I’d read about Brigid before, but only within the past few years. Since my knowledge of her was acquired during a rather stressful time in my life, my memories of what I’d read were sketchy, at best. What I remembered boiled down to this: The church convinced Celts that they had a St. Brigid in order to convert them (hmmm, sound familiar?) and twisted her mythology to suit their needs.
So today while I was painting this, I had no idea she was going to pop up in there, although I could feel someone’s head hovering around up at the top. It wasn’t until I got to her eyes that I knew it was her. I’d thought it was going be another portrait of Yemaya, the African orisha of the sea, due to all the yellow, but then I got to the eyes and just knew. Upon coming upstairs to write this post, I googled Brigid. You can look up the details yourself and see what resonates with you, but I was struck by the fact that her feast day is traditionally on Imbolc, which was yesterday (February 1st).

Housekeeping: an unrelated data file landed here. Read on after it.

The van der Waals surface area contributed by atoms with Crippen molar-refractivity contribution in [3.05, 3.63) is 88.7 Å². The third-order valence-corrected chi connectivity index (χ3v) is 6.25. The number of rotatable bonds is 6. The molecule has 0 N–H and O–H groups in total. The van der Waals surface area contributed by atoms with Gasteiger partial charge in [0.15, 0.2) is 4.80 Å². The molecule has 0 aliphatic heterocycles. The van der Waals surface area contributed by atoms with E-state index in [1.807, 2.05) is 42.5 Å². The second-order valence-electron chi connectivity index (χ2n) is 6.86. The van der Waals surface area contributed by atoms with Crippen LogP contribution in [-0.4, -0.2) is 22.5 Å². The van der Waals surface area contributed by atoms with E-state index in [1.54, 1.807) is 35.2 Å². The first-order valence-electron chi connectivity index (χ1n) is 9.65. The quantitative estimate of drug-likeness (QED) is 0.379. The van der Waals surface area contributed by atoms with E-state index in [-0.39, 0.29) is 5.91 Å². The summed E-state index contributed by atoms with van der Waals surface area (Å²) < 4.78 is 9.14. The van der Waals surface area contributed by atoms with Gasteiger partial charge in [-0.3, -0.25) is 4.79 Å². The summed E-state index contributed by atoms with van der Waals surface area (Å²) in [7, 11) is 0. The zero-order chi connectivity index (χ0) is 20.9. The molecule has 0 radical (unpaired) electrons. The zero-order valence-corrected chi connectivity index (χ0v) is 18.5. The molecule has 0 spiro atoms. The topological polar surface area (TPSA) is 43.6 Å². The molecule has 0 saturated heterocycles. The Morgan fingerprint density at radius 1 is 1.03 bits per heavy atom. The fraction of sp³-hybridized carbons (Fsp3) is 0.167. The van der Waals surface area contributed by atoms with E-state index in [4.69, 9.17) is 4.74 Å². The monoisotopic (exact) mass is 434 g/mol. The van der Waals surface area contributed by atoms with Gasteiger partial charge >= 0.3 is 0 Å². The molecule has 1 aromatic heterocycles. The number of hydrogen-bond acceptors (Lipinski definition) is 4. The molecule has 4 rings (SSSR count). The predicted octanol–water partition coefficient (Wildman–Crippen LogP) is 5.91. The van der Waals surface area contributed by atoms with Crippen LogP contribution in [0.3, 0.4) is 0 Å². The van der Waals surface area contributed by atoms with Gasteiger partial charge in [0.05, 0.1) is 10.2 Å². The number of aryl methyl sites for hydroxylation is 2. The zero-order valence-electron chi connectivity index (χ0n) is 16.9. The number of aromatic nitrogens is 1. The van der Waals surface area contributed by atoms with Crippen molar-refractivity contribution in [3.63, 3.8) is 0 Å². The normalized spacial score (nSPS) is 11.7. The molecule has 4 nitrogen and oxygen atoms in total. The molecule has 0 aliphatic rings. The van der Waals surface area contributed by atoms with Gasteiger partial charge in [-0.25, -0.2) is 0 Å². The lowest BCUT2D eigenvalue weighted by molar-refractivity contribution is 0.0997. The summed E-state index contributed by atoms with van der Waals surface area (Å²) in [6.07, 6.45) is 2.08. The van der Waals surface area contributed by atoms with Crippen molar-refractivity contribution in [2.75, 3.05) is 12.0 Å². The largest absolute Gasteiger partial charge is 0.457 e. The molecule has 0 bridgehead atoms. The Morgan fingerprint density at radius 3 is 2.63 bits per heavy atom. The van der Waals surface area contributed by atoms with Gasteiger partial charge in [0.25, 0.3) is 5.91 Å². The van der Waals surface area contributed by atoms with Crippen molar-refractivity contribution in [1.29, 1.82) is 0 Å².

I kept hearing the word “erased” while I was painting. Erased from history, as so many women have been. Ask yourself, had you heard of Brigid (okay, well, many people who read this probably HAVE heard of Brigid due to the circles I run with)? How about Lucy Burns? Sybil Ludington? Rosalind Franklin? Brigid was a goddess, but the other three were human women who contributed greatly to society and deserved a lot more recognition than what they got, and, as in Franklin’s case, were shunted aside while men took credit for her work.
Our history school books are woefully unbalanced. They only tell half the story – the men’s half. I beg you, find a woman who deserves to have her story told and share it to the world. Even if you only tell one person, that’s one more person who’ll have heard her name.
To purchase Brigid, please visit my intuitive art shop.